It was a busy summer in the world of sports. A new interesting story seemed to surface every week. While I was glued to the computer reading about the latest development in the Donald Stirling incident, and everyone else was outside enjoying the beautiful weather, I created a list of some of the most interesting stories that took place in sports over the summer.

10. Rory McIlroy has great summer, makes casual fans talk about golf

This summer, we finally saw Rory McIlroy raise his game to the level that many believed he was capable of. McIlroy got off to a mediocre start to the season, but caught fire as the summer wore on. Rory has won the last two major tournaments (The Open and PGA Championships). He also became the first golfer to pick up three straight wins on tour since Tiger Woods did in 2007. With controversy and injuries threatening Woods’ career, McIlroy seems poised to take over as the next big thing in the world of golf.

9. Michael Sam becomes first openly gay NFL draftee

The 2014 NFL Draft started without incident May 8. The Houston Texans selected Jadeveon Clowney first overall. Blake Bortles became the first quarterback selected third overall. Former Texas A&M and Heisman Trophy winner Johnny Manziel was selected 22nd overall by the Cleveland Browns. It wasn’t until the last few picks of the draft that another interesting story took place. Michael Sam, a defensive end from Missouri University, was selected in the seventh round, 249th overall by the St. Louis Rams. This made Sam the first openly gay player ever drafted into the NFL. However, Sam still has a long way to go before achieving his dream of playing in the NFL. Since being drafted by St. Louis, he has been cut by the team and added to the Dallas Cowboys’ practice squad.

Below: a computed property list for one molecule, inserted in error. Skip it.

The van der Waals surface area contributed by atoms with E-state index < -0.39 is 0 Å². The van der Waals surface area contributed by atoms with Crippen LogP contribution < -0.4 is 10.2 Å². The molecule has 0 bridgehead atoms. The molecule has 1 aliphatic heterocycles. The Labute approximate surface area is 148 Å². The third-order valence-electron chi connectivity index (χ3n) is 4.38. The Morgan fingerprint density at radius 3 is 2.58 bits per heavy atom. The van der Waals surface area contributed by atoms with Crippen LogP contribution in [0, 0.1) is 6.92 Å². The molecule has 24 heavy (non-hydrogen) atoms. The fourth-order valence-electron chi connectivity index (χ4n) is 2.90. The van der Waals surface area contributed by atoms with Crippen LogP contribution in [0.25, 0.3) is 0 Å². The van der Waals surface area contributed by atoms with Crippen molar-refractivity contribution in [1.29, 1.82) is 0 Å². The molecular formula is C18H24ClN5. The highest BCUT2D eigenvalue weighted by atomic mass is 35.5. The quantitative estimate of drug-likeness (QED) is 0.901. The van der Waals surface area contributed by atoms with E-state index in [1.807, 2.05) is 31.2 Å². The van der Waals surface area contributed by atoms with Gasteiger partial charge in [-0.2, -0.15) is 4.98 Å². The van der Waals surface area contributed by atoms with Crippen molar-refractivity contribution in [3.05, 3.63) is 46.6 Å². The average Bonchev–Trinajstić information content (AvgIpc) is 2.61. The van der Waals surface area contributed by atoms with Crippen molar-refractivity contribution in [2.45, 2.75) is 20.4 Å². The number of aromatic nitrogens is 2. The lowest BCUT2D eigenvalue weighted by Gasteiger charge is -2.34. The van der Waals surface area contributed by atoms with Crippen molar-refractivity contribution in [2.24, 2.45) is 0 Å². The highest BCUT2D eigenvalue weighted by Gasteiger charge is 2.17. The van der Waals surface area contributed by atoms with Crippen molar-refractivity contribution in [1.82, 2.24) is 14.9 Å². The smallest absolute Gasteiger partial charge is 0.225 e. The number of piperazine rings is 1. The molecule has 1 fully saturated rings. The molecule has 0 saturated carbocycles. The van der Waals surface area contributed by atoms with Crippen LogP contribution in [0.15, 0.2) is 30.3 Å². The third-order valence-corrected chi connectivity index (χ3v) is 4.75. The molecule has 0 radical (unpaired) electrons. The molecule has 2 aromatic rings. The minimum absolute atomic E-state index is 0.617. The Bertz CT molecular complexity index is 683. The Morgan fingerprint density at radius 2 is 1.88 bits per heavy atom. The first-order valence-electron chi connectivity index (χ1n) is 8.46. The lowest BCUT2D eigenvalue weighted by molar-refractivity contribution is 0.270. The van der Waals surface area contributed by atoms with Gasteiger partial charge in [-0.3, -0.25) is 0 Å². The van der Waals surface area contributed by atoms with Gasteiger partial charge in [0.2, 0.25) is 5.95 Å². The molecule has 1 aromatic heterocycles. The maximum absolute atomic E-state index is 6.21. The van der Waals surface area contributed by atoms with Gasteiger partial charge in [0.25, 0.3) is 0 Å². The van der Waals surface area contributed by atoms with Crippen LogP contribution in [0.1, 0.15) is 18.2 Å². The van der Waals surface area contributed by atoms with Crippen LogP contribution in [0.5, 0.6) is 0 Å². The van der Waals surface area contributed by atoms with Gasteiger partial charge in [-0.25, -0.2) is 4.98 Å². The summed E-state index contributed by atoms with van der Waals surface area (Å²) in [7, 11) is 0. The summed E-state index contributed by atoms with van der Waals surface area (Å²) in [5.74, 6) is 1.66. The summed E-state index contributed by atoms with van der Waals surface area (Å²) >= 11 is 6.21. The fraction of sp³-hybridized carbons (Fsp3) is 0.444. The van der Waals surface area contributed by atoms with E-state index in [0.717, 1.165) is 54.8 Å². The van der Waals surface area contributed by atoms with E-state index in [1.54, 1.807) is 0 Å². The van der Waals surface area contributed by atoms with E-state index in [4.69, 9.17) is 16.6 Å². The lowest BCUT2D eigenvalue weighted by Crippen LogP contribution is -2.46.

8. Seattle Mariners and Toronto Blue Jays both having good seasons

It hasn’t been easy being fan of baseball in BC for the past 21 years. Since Joe Carter’s famous walk-off homerun to end the 1993 World Series, fans of baseball in this part of the world have had little to cheer about. The Seattle Mariners have had small periods of success since the Toronto Blue Jays’ last championship, which was also their last playoff appearance. The 1995 Mariners team completed a historic September comeback in order to make the 1995 MLB Playoffs. That team’s American League Division Series win against the Yankees is still considered by many the greatest moment in team history. The 2001 Mariners team also tied the MLB record for wins in a season in 2001 with 116, but failed to do much damage in the playoffs that season. Now, with September here, and the baseball season down to its last 25 games, both the Mariners and Bluejays have a chance at securing a playoff spot, the first for either team since the 2001 Mariners team. As a big Mariners fan who is enjoying important baseball in September for the first time in over a decade, this feels like the biggest story of the summer, but it’s been really neat to see both teams playing competent baseball.

7. LA Kings survive the Western Conference, win Cup

It was obvious to anyone who watched NHL hockey last season that the Western conference was the tougher conference in the NHL. The big question was who was going to win the west, and would they be healthy enough to win another series against whoever was crowned champion of the east. Well, the LA Kings turned out to be the team who survived the west–and “survived” is the best term to describe it. The Kings lost their first three games of the playoffs against San Jose before winning four straight to capture the series. The Kings also became the first team in NHL history to win three game sevens in the same playoffs, all three of those on the road. The only team the Kings didn’t need seven games to defeat was the New York Rangers, who were defeated in five to win the Stanley Cup.